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The Forum > Article Comments > The rising land of the midnight sun > Comments

The rising land of the midnight sun : Comments

By Roger Kalla, published 29/1/2009

Predictions of sea level rises have been made without taking into account the effects of land rise.

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You wouldn't think the weight of mountain glaciers would affect the land elevation all the way to the coast. If local land rise is 11 mm/year while global sea rise is under 2 mm I think bigger forces may be at work than nearby glacier melting. Expect a volcano in a few million years. Apart from glaciers I believe sea level rise is also complicated by ocean winds creating mounds and hollows.

I believe with the lower Murray lakes the barrage system was instigated after the 1930s depression. Fittingly the next round of landscape modification comes just as another economic downturn looms. However in future there may not be the public funds to do this. Future coast dwellers will need demountable homes they can pick up and move inland every so often.
Posted by Taswegian, Thursday, 29 January 2009 9:12:35 AM
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Good article Roger. Readjustments to land levels are certainly factors that need to be taken into account.

Iíve got no doubt that as the weight of icecaps lessens over land bodies, upward movements will occur, unevenly, in some places and not in others, and with some downwarping being triggered or accelerated in other areas as a result.

But as to how much of an effect this will have on sea level rise, within the timeframe in which it really matters to humanity, Iím not sure. Iím inclined to think that it would be an extremely minimal additional factor. The main effect would be very long-term, in line with land-rises that are still happening as a result of the melting of icecaps ten or so thousand years ago.
Posted by Ludwig, Thursday, 29 January 2009 10:46:02 AM
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I'm not quite clear about this - what percentage of the earth's landmass is subject to this rising, and does the effect of the rising land make the oceans smaller, thus increasing the rise in sea level generally?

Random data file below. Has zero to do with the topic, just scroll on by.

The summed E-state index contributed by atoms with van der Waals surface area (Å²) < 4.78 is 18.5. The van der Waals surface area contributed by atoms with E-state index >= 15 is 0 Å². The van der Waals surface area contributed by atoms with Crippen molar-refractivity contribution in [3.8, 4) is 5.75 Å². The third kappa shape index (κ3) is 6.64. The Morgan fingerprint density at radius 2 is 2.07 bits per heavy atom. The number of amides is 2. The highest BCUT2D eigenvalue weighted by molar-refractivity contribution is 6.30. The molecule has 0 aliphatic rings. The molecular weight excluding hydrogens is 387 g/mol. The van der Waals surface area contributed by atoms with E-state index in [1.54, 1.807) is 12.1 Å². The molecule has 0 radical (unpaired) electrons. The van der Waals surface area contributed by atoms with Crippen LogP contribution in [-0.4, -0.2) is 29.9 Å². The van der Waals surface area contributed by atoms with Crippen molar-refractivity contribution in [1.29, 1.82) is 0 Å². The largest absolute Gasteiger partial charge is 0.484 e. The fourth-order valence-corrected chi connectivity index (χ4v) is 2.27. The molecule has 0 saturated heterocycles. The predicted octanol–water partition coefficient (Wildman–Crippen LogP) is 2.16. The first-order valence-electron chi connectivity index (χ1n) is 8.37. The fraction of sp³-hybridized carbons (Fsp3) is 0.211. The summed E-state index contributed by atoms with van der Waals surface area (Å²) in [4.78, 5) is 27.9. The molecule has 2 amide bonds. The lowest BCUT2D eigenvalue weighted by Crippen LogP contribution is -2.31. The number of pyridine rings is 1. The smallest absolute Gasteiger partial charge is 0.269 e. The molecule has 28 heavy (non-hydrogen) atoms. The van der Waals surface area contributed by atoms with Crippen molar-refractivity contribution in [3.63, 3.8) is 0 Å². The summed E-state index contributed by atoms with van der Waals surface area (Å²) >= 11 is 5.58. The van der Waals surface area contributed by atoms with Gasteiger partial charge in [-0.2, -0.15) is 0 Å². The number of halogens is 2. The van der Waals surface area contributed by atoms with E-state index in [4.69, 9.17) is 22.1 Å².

Posted by Candide, Thursday, 29 January 2009 4:16:25 PM
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The earth is a restless beast. Yes, the Kola Peninsula (Russia/Finland/Norway junction) has been famous for continuing to rise with isostatic rebound after retreat of the ice ten millennia or so ago.
And New Guineaís Huon Peninsula is also famous - for being at the edge of tectonic plates and forced upwards at a fast clip by the collision as Australia chugs northwards at about six and a half centimeters a year.
As the author says, these ups and downs have been known for yonks. Factoring them, among umpteen other factors, into Global Warming data does keep the IPCC folk busy
Posted by colinsett, Thursday, 29 January 2009 4:57:49 PM
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The entire premise of this article is wrong. The implications of isostatic rebound for sea level changes were actually calculated (ie regionally quantified) in some detail by John Church and colleagues (particularly Kurt Lambeck) in

J.A. Church, N.J. White, R. Coleman, K. Lambeck, J.X. Mitrovica, Estimates of the regional distribution of sea-level rise over the 1950 to 2000 period, J. Climate 17 (2004) 2609Ė 2625.
Posted by Mark Duffett, Monday, 2 February 2009 10:13:10 PM
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